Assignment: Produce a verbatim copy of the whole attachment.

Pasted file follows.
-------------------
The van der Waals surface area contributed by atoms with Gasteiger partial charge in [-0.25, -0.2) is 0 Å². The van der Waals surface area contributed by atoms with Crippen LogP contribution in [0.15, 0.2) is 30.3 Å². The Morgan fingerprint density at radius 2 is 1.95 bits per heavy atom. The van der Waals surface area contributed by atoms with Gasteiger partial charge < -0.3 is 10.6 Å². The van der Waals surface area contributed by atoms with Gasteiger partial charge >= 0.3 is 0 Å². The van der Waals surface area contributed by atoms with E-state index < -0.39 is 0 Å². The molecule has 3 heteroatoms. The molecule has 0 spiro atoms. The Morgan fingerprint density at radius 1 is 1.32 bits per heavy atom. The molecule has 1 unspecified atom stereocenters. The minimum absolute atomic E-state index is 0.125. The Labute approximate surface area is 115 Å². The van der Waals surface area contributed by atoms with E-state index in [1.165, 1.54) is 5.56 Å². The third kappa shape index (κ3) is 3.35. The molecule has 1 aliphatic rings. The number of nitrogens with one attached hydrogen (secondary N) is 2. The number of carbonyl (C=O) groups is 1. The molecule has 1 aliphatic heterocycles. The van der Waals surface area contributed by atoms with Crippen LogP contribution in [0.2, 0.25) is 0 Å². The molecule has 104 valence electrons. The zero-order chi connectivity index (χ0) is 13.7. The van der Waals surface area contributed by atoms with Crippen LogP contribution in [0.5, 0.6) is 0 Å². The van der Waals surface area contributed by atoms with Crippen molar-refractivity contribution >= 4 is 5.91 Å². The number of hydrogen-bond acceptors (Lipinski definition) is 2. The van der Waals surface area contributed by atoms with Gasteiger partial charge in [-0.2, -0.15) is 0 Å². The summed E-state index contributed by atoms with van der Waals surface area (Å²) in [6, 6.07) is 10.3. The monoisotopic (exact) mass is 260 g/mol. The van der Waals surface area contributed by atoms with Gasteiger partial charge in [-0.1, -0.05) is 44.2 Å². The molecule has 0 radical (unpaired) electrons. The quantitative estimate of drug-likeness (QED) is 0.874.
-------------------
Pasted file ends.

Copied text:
The van der Waals surface area contributed by atoms with Gasteiger partial charge in [-0.25, -0.2) is 0 Å². The van der Waals surface area contributed by atoms with Crippen LogP contribution in [0.15, 0.2) is 30.3 Å². The Morgan fingerprint density at radius 2 is 1.95 bits per heavy atom. The van der Waals surface area contributed by atoms with Gasteiger partial charge < -0.3 is 10.6 Å². The van der Waals surface area contributed by atoms with Gasteiger partial charge >= 0.3 is 0 Å². The van der Waals surface area contributed by atoms with E-state index < -0.39 is 0 Å². The molecule has 3 heteroatoms. The molecule has 0 spiro atoms. The Morgan fingerprint density at radius 1 is 1.32 bits per heavy atom. The molecule has 1 unspecified atom stereocenters. The minimum absolute atomic E-state index is 0.125. The Labute approximate surface area is 115 Å². The van der Waals surface area contributed by atoms with E-state index in [1.165, 1.54) is 5.56 Å². The third kappa shape index (κ3) is 3.35. The molecule has 1 aliphatic rings. The number of nitrogens with one attached hydrogen (secondary N) is 2. The number of carbonyl (C=O) groups is 1. The molecule has 1 aliphatic heterocycles. The van der Waals surface area contributed by atoms with Crippen LogP contribution in [0.2, 0.25) is 0 Å². The molecule has 104 valence electrons. The zero-order chi connectivity index (χ0) is 13.7. The van der Waals surface area contributed by atoms with Crippen LogP contribution in [0.5, 0.6) is 0 Å². The van der Waals surface area contributed by atoms with Crippen molar-refractivity contribution >= 4 is 5.91 Å². The number of hydrogen-bond acceptors (Lipinski definition) is 2. The van der Waals surface area contributed by atoms with Gasteiger partial charge in [-0.2, -0.15) is 0 Å². The summed E-state index contributed by atoms with van der Waals surface area (Å²) in [6, 6.07) is 10.3. The monoisotopic (exact) mass is 260 g/mol. The van der Waals surface area contributed by atoms with Gasteiger partial charge in [-0.1, -0.05) is 44.2 Å². The molecule has 0 radical (unpaired) electrons. The quantitative estimate of drug-likeness (QED) is 0.874.